Perilous Times Primer #2

Solid Preparations for an Uncertain Future

Part One

While we were in Papua New Guinea, we were cut off from all news. For two weeks, I taught the book of Romans to the graduate students, while Nan taught women’s and children’s classes. The last week, we “saddled up” with our backpacks and trekked village to village, through some amazing triple-canopy jungle, visiting outlying churches. The so-called modern world seemed very remote indeed.
Meeting Frank, the Hunter
One personal highlight was meeting Frank, a renowned hunter, who often sets off into the jungle for a week or two with his dogs and spears, to hunt wild pig and cassowary. Nan and I sat in his hut, with the fire smoking and Frank eating baked yam, surrounded by his wife and family, as he told of his hunts and hunting methods. A strong Christian, Frank had one request. He said, “I have only a New Testament, and I need a whole Bible so I can study the entire Word of God.” Frank had been challenged by a class Logan Carnell had taught in the village church, and expressed a desire to learn to better “live by faith,” I was able to leave Frank not only a Bible, but also passed on to him my Cold Steel Bushman knife, promising that I would bring him a pig-spear blade made by the same company when I returned (on the provision that he would take me on a pig hunt). When we parted, he whispered to me, “Don’t forget pig spear!”
A Radical Contrast
Imagine living for weeks with people who wrest their survival from the jungle with only a machete and a spear, then returning to a world of billion-dollar bailouts. We left Frank’s family of seven, who live in a thatched-roof hut of two rooms, with total possessions that could easily be carried by one person, to frantic television reporting of people in America, bleating into the camera, “We need financial help to keep our car, our house, our furniture,” etc. Another was quoted saying, “I’ve got to have my own kitchen, bathroom, bedroom … and so on. I do not deny that many are facing hard times, but rather, I want to emphasize a difference in mindset of what is essential, and of self-reliance versus the modern attitude of helpless dependency.
Finding Sufficiency in Unstable Times
All of this narrative brings me to think on a question often asked, “How can we prepare for an increasingly dismal looking future?” I pondered this question quite a bit during our travels and would like to offer, not what I think others should do, but what I have come to as my own approach. I personally believe we are entering a time of testing that may well surpass the Great Depression. I fully realize that I could be wrong, but my philosophy has always been, “Hope for the best, prepare for the worst, and be ready for anything.” If I prepare for the “worst-case scenario,” I should—A Fortiori—be ready for any lesser conditions. So the big dilemma is, how to proceed and what preparations/provisions do I need. My criteria, I decided after visiting Frank, must be based on a true perception of the word “need.” Though my thoughts and theories will no doubt continue to be refined, I offer some ideas reached so far in my own pursuit—and they may surprise you!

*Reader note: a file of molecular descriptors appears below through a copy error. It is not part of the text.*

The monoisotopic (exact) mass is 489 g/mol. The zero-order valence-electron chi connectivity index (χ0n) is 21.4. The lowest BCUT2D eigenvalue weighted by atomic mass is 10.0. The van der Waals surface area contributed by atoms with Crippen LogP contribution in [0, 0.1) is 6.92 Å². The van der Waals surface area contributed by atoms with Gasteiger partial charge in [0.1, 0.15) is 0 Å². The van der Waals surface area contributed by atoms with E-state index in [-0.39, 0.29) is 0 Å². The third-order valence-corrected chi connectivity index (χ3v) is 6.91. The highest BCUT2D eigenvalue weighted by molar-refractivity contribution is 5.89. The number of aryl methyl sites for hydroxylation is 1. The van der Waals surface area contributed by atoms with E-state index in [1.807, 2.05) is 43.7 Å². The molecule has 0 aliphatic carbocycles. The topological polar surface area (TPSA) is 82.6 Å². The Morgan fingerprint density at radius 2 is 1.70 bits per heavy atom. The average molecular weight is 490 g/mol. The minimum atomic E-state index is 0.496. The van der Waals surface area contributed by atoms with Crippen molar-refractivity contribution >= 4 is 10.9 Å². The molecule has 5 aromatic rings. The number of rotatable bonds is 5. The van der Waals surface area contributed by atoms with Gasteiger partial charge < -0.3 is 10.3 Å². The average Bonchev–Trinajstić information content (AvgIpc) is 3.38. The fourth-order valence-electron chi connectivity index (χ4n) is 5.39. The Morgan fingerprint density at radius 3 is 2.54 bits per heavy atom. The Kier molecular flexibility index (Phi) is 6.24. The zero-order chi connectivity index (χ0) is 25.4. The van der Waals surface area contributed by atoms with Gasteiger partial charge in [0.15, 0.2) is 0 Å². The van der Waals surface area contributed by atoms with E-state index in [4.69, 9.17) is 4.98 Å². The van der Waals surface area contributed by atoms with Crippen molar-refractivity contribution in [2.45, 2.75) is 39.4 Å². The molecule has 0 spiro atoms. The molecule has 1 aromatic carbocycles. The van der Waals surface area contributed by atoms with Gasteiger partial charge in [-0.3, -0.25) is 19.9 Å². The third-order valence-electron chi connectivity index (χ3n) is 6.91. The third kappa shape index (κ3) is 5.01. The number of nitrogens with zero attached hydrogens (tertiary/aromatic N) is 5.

The Cord of Three Strands


“Two are better than one … for if they fall, one will lift up his companion.


But woe to him who is alone when he falls, for he has no one to help him


  up … Though one may be overpowered by another, two can withstand him.


And a cord of three trands is not easily broken. Ecc 4:9–12


This passage spoke to me years ago, during a time of great personal struggle. At the time, it gave me much strength and wisdom, and its implications have resurfaced repeatedly in times of need. Read the entire passage, and note that the author speaks of “two” who meet adversities together, then concludes with the axiom about the three-fold cord. How did Solomon get three out of two? I am convinced he was introducing the necessity of faith in One who is unseen. By doing so, he reminds us of the providential care of God, and of His unfailing presence with those who entrust themselves to His care. Now let’s apply the principle to the question at hand, with three distinct levels of preparation. 

Level One